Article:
A foxy new restaurant on Dublin's northside
You'll find style and substance in spades at this den of gentility
Mr Fox restaurant on Dublin’s Parnell Square is where The Hot Stove used to be. Photograph: Nick Bradshaw
Stephen McAllister, formerly of The Pig’s Ear, is the head chef at Mr Fox. Photograph: Nick Bradshaw
- 38 Parnell Square West
- (01) 8747778
My son spotted her first. She was picking her way along the top of a neighbour’s fence in broad daylight, her face fixing us through the window with a steady gaze.
Then she disappeared into the thick cover of ivy with just a shiver of leaves to mark her passage through the tangle.
I love city foxes, their stillness when they stand in a street light before fleeing into the shadows. A vixen in my old allotment regularly used ivy for cover.
With a rustle of waxy leaves, her triangular face would stare out before melting into green like a glove puppet pulled back through the gap in the baize.
It’s that angular face that the people behind Mr Fox in Parnell Square have chosen as their logo.
A version of it is hanging on the wall in the bar part of the restaurant, a string picture of a fox pulled in taut lines on a chalkboard background – finished off with a dapper dicky bow. Because Mr Fox is an elegant gent.
The place used to be The Hot Stove, where chef Joy Beattie opened an excellent basement restaurant in 2013, built around the original stove in the room which used to be the kitchen of the big house above us.
The new broom is chef Stephen McAllister of The Pig’s Ear on Nassau Street. Mr Fox is a sister restaurant with Anthony Smith installed as head chef. Smith makes Instagrammable dishes.
Down shots of his plates have been stacking up on social media faster than advent calendars in a January sales bin.
But then no one perfects a house “Walnut Whip” (more of which later) without expecting some traffic on Twitter for their trouble.
The rooms are little changed since Beattie was in the kitchen, although the linen tablecloths have gone to the great laundry in the sky.
So, everything has a caramel hue from the biscuity-bare bricks to the comfy, padded chairs. It’s all smart, warm, welcoming and alarmingly empty on a Friday around lunchtime.
Then a friend arrives who’s meeting her accountant. The last lunch they had was also in a virtually empty restaurant.
She worries her accountant will think her jinxed with a peculiar talent for picking the city’s unpopular spots. But Mr Fox fills up pleasantly as lunch goes on. They do things later on the northside, apparently.
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And boy is Mr Fox fantastic, especially those dishes that are the support acts. There’s a house sourdough with proper tang and elastic freshness.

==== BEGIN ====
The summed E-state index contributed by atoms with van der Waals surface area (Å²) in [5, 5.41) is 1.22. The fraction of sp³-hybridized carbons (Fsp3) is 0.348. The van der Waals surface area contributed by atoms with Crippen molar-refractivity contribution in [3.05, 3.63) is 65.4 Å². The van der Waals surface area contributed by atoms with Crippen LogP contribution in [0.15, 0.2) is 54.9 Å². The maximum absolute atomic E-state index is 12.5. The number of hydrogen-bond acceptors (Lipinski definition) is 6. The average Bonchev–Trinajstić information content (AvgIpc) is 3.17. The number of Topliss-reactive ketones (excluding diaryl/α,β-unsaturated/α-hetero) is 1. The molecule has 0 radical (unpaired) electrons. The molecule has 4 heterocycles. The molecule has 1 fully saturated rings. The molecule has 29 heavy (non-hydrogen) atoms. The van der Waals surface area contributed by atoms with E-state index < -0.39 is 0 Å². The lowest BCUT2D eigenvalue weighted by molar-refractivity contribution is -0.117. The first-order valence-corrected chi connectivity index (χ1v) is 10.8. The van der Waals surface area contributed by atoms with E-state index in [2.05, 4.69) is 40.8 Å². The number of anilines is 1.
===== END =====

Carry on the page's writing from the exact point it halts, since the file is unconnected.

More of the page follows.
Teamed with cep butter (the nicer of the two options alongside a Parmesan cream) it’s a calling card to let us know we’re in very good hands.
Deeply lovely dishes follow.
There are leeks (suspiciously scallion-like today but that’s okay) tempura-ed in a crisp light batter, white roots and all. Alongside is a puddle of smoked eel egg mayonnaise, a brilliant way to slide the scary concept of eel into plates as an easy crowdpleaser.
The smoked flavour winds its way along the bottom like a bonfire wisp in fish form. My deer tartare is a round of forkable small pieces of venison dressed with mustard and jewelled with bursts of sweet tartness in the shape of red currants.
The whole dish is scattered with a leaf fall of orange Jerusalem artichoke crisps and a few tiny triangles of pickled Jerusalems are tucked underneath like a secret flourish.
There is partridge with a soupy mushroomy pearl barley risotto and wedges of pear and pencil-thin parsnips for bite and sweetness.
A blowtorched piece of cod, barely beyond sashimi stage, and balanced on a corn succotash is the best of pairings: down home cooking with chefs’ smarts finesse.
The sweet warmth of the corn is laced with a red pepper oil and microscopic shards of chorizo, each of the three elements giving edges to the other like brushstrokes on a page.
A rare beast
And that “Walnut Whip”?
Well, it’s a topsy-turvy version of the blue wrapper one. Instead of the raw (and typically stale) walnut on the top – which was always the duffest bit – they’ve made it the star. This walnut is sugar roasted.
Underneath is foamy house marshmallow and nice chocolate but, hang on, there’s a biscuity spongy bit at the bottom – instead of that thicker disk of chocolate I used to lick the last of the marshmallow from (I know. Way too much information).
This interloper layer is fine but it says Tunnock’s Tea Cake to me, lads, and to any other sweet shop purist.
The chocolate bouchon is much more grown-up, all masterful textures and temperatures, a small excellent tower of warm chocolate sponge but with an added wedge of housemade Aero bar, malt custard and ice cream.
Dublin’s Parnell Square has been waiting for its moment for decades. My dad, who’s here with me today, went to school in Coláiste Mhuire at the top of the square, cycling up and down the hill outside twice a day after pedalling home for his lunch.
His old school is going to become the new City Library as part of a “cultural quarter” plan for this district. It was all announced almost four years ago, so no one is holding their breath.
Even if the cultural quarter remains a pipe dream, Mr Fox is a rare beast: style and proper substance. In spades.
Lunch for two with sparkling water, one glass of wine and two coffees came to €97.80
Mr Fox, 38 Parnell Square West, Dublin 1 (01) 8747778
Wheelchair access: No
Food provenance: None
Vegetarian options: Limited
Verdict: 8.5/10 – Fantastic Mr Fox, a wily reinvention of a beautiful basement.